No stranger to famous European nights in his playing days, Ole Gunnar Solskjaer oversaw a historic Manchester United success as a coach in Paris, benefitting from the most modern slices of luck, while proving there is more to his managerial approach than a warm smile as he edges closer to permanent appointment.
What a night. Rekindling their grandeur of old, and their penchant for a rousing, late comeback, United did the unthinkable, with a squad down to the bare bones, they beat the superstars of Paris Saint-Germain, and in the most dramatic style.
United did not deserve it, sat back, rode their luck, capitalised on poor defensive mistakes, and reaped the rewards of a controversial late VAR penalty decision. However, they never gave up, producing a stunning turnaround from 2-0 down in the tie they looked dead and buried in.
And driving that United juggernaut was a man who has brought the smile back to faces at Old Trafford, and while things could easily have transpired against him in Paris, Solskjaer oversaw a miracle as United became the first team in Champions League history to qualify for the next round having lost the first leg of a knockout match at home by two or more goals, not just with luck, but a perfectly-executed gameplan.
“We need a good plan,” Solskjaer said pre-match, fully aware of the task at hand in the French capital. “And it needs to be put in place.”
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And with his rather depleted hand, Solskjaer went about his business, doing what he could to spring a surprise and catch the over-confident hosts out. “If we get to the last 15 or 20 minutes one goal down, you just never know.”
Such a throwaway comment like will have been easily missed by most, but when Manchester United are concerned, you really do never know.
Nonetheless, the feeling around the Parc des Princes among fans and the local press was that this was a contest very much won. PSG have had their fair share of Champions League knockout woes, but this latest incumbent are made of much sterner stuff under the tutelage of Thomas Tuchel. United were done, and it was a matter of how many PSG would get.
That sense of extravagance, even arrogance around PSG is never too far away. PSG have become as big a brand as Barcelona, Real Madrid, even United in recent times, with Leonardo DiCaprio, Mick Jagger and Beyonce at run-of-the-mill league games, fashion link-ups with Michael Jordan reaching the catwalks and Neymar cladded in all manner of outlandish attire.
At 1-1, after Romelu Lukaku’s early strike had been cancelled out by Bernat’s close-range finish, PSG slowed the pace of the game right down, Marco Verratti was doing kick ups in the middle of the pitch, fans were ‘ole-ing’ at every touch and, with Eric Bailly floundering, it appeared PSG were going to run riot.
Bailly was looking like a rabbit in headlights, with calls from the press box to take him off even in the first half, Jose Mourinho style.
Others were querying his selection from the start. Why was Bailly, a centre back, pushed out to full back when Diogo Dalot, who changed the game when he came off the bench against Southampton at the weekend, was left on the bench?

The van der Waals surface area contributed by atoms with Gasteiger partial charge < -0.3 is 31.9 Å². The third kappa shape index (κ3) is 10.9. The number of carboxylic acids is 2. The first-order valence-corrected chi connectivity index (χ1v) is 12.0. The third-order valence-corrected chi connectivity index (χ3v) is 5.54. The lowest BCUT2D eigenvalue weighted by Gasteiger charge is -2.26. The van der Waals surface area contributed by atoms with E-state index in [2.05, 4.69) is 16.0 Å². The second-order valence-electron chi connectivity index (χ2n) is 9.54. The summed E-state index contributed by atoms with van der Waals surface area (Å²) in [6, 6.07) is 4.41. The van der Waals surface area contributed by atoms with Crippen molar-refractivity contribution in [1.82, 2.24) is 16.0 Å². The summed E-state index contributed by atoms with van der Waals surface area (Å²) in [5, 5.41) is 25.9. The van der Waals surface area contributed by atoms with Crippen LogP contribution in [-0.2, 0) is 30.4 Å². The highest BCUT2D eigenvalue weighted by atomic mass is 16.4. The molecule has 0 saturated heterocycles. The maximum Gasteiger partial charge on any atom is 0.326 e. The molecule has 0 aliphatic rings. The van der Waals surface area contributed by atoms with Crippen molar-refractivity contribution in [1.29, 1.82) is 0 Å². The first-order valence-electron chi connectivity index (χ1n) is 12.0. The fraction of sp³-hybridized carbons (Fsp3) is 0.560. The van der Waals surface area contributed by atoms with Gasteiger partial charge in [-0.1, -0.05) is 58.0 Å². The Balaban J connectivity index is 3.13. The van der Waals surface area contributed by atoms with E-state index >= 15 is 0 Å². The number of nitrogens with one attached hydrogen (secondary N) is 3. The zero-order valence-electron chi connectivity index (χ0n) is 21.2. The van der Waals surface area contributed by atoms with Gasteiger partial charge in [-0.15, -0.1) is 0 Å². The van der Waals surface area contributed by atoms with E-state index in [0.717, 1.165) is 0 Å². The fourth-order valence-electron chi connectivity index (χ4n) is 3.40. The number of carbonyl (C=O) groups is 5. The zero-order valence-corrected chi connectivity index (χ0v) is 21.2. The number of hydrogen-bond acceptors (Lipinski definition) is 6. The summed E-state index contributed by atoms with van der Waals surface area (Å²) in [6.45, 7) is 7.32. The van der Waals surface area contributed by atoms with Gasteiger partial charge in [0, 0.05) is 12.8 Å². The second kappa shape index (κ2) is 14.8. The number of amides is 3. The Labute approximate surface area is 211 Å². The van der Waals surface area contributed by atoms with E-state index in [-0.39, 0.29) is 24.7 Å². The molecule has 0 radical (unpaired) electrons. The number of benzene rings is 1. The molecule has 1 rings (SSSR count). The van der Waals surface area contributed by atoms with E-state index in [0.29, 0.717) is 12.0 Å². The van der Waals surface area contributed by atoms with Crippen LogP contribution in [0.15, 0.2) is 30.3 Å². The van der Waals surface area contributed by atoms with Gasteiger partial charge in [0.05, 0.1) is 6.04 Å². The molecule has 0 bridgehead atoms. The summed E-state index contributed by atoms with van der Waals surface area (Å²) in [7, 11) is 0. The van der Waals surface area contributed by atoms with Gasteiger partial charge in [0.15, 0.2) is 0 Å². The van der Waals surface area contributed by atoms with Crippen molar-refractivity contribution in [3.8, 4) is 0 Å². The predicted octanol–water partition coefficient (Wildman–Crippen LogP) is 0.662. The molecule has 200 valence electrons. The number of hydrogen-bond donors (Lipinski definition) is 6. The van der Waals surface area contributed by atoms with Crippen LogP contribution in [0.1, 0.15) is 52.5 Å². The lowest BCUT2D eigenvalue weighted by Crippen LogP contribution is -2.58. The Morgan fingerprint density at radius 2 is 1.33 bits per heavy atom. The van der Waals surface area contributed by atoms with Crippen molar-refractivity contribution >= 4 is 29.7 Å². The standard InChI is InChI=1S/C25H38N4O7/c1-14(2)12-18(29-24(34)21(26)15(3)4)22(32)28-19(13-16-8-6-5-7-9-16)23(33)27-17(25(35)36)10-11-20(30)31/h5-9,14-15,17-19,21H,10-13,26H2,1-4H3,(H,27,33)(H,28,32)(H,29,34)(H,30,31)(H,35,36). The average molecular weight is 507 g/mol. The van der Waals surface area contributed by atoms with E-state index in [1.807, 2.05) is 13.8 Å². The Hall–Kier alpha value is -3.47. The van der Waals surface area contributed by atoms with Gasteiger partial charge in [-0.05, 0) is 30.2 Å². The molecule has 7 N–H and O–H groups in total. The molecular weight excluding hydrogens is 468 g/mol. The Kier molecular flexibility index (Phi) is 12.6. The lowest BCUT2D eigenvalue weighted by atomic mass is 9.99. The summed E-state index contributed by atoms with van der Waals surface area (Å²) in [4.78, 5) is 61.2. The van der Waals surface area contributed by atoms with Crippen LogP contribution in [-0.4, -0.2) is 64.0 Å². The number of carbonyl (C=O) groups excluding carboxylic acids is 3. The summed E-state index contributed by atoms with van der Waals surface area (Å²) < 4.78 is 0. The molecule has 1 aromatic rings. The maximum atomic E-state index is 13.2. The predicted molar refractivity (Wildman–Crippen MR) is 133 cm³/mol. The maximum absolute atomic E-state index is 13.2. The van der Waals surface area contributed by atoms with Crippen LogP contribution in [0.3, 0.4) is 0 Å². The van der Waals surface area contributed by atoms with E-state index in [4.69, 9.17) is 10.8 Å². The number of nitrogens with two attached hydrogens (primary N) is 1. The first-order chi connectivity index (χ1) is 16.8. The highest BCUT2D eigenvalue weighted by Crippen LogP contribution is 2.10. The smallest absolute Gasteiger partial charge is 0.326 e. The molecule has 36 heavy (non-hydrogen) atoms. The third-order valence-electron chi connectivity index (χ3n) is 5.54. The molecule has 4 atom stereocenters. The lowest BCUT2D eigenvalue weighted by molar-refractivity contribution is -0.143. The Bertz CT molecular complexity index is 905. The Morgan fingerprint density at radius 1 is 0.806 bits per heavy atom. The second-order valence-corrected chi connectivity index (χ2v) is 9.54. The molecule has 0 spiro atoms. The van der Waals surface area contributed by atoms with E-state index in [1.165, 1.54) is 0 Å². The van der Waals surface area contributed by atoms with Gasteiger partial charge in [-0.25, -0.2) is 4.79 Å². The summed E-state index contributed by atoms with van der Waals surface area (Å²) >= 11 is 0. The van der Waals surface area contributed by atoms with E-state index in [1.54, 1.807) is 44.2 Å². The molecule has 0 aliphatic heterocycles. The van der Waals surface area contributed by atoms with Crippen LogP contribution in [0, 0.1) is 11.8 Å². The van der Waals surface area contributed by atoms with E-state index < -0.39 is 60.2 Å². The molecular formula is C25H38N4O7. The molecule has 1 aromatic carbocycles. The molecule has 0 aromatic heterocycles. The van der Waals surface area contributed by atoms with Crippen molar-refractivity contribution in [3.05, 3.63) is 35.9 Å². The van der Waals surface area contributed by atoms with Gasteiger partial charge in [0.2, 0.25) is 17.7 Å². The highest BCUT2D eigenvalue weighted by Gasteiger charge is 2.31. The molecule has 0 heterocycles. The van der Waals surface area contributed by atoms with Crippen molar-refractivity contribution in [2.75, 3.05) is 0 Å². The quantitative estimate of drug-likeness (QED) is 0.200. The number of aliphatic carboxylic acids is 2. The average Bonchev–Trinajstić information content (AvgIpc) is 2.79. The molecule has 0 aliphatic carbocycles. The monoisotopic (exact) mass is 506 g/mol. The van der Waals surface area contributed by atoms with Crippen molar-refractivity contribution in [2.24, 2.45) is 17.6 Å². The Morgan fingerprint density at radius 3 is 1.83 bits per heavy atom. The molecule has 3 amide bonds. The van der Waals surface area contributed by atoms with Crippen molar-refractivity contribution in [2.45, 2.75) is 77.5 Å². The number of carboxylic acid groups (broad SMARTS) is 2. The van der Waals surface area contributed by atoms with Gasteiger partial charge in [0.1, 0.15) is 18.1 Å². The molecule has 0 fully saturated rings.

Yet, Solskjaer has got very little wrong since he took temporary charge, and when you look at his bench, and consider his plan of getting to the last 15 minutes at 2-1 or 1-0 to give his side a fighting chance, the Norwegian got it spot on, again, to punish the antics of PSG and send them crashing out of the Champions League once more.
Dalot has to be kept in reserve, even if it meant Bailly would be exposed, as Dalot was simply the only other non-youth team player available capable of changing the game. In the end, Dalot had to be introduced just before the end of the first half, but his fresh legs helped inject enthusiasm into United.
Solskjaer’s pairing of Fred and Scott McTominay worked liked a dream in midfield, while keeping Rashford, who had previously been Solskjaer’s choice as the central striker, and the in-form Lukaku both deployed as out-and-out forwards paid dividends.
Getting to the latter stages still in it was as far as Solskjaer - who had six players in his match squad not born when Gianluigi Buffon made his Champions League debut - could take United. The rest was left to the laws of fate, and just as they used to in Solskjaer’s playing days, fate was kind to United once again.
Yes there was a huge amount of luck involved. Yes, 99 times out of a 100 PSG would have won that game, but United would not have had the spirit to have got to that point with minutes to go, needing only one goal, without the work Solskjaer and his team have done.
“I keep doing this job as best as I can every single day and we will see where it takes us,” Solskjaer said after the match. “It has been a fantastic time with the players, with the staff I have got. I am just going to enjoy this job as long as I have got it. I am going to smile.”
That smile has been infectious, and the only way that smile could be wiped from the face of those elated United fans after such a historic night in Paris is if Solskjaer did not get the permanent job. After a victory that evoked such memories of former glories, United’s board simply cannot delay much longer – Ole needs to stay at the wheel.